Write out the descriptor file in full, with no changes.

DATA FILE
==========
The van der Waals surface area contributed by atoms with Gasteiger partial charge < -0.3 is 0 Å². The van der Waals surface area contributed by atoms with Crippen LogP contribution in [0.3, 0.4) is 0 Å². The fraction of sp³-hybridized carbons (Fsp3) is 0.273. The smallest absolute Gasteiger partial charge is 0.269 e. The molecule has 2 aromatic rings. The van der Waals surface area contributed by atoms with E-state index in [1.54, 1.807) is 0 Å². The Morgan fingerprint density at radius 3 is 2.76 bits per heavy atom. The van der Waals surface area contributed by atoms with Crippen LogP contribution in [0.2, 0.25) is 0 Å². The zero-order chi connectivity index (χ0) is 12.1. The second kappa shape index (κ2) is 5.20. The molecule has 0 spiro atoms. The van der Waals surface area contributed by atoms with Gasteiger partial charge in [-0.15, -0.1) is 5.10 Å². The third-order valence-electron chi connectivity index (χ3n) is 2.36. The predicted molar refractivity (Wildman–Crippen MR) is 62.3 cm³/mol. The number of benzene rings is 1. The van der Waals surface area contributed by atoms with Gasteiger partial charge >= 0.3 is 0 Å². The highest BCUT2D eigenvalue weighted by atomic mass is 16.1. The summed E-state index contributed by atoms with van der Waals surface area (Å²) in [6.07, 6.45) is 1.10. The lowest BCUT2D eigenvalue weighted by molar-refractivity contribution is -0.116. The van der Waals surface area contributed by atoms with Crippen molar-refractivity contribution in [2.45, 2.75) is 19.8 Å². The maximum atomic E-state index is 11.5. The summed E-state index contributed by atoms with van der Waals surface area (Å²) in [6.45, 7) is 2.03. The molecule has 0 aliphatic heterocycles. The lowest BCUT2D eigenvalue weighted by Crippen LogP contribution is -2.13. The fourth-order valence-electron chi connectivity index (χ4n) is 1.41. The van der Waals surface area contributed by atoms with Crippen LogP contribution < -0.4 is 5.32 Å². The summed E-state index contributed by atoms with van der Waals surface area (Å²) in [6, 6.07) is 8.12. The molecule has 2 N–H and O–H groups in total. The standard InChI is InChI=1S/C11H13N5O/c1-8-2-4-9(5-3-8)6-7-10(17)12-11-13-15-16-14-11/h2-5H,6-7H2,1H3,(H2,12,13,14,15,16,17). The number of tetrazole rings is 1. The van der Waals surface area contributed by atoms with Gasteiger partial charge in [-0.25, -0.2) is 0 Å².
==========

The van der Waals surface area contributed by atoms with Gasteiger partial charge < -0.3 is 0 Å². The van der Waals surface area contributed by atoms with Crippen LogP contribution in [0.3, 0.4) is 0 Å². The fraction of sp³-hybridized carbons (Fsp3) is 0.273. The smallest absolute Gasteiger partial charge is 0.269 e. The molecule has 2 aromatic rings. The van der Waals surface area contributed by atoms with E-state index in [1.54, 1.807) is 0 Å². The Morgan fingerprint density at radius 3 is 2.76 bits per heavy atom. The van der Waals surface area contributed by atoms with Crippen LogP contribution in [0.2, 0.25) is 0 Å². The zero-order chi connectivity index (χ0) is 12.1. The second kappa shape index (κ2) is 5.20. The molecule has 0 spiro atoms. The van der Waals surface area contributed by atoms with Gasteiger partial charge in [-0.15, -0.1) is 5.10 Å². The third-order valence-electron chi connectivity index (χ3n) is 2.36. The predicted molar refractivity (Wildman–Crippen MR) is 62.3 cm³/mol. The number of benzene rings is 1. The van der Waals surface area contributed by atoms with Gasteiger partial charge >= 0.3 is 0 Å². The highest BCUT2D eigenvalue weighted by atomic mass is 16.1. The summed E-state index contributed by atoms with van der Waals surface area (Å²) in [6.07, 6.45) is 1.10. The lowest BCUT2D eigenvalue weighted by molar-refractivity contribution is -0.116. The van der Waals surface area contributed by atoms with Crippen molar-refractivity contribution in [2.45, 2.75) is 19.8 Å². The maximum atomic E-state index is 11.5. The summed E-state index contributed by atoms with van der Waals surface area (Å²) in [6.45, 7) is 2.03. The molecule has 0 aliphatic heterocycles. The lowest BCUT2D eigenvalue weighted by Crippen LogP contribution is -2.13. The fourth-order valence-electron chi connectivity index (χ4n) is 1.41. The van der Waals surface area contributed by atoms with Crippen LogP contribution < -0.4 is 5.32 Å². The summed E-state index contributed by atoms with van der Waals surface area (Å²) in [6, 6.07) is 8.12. The molecule has 2 N–H and O–H groups in total. The standard InChI is InChI=1S/C11H13N5O/c1-8-2-4-9(5-3-8)6-7-10(17)12-11-13-15-16-14-11/h2-5H,6-7H2,1H3,(H2,12,13,14,15,16,17). The number of tetrazole rings is 1. The van der Waals surface area contributed by atoms with Gasteiger partial charge in [-0.25, -0.2) is 0 Å².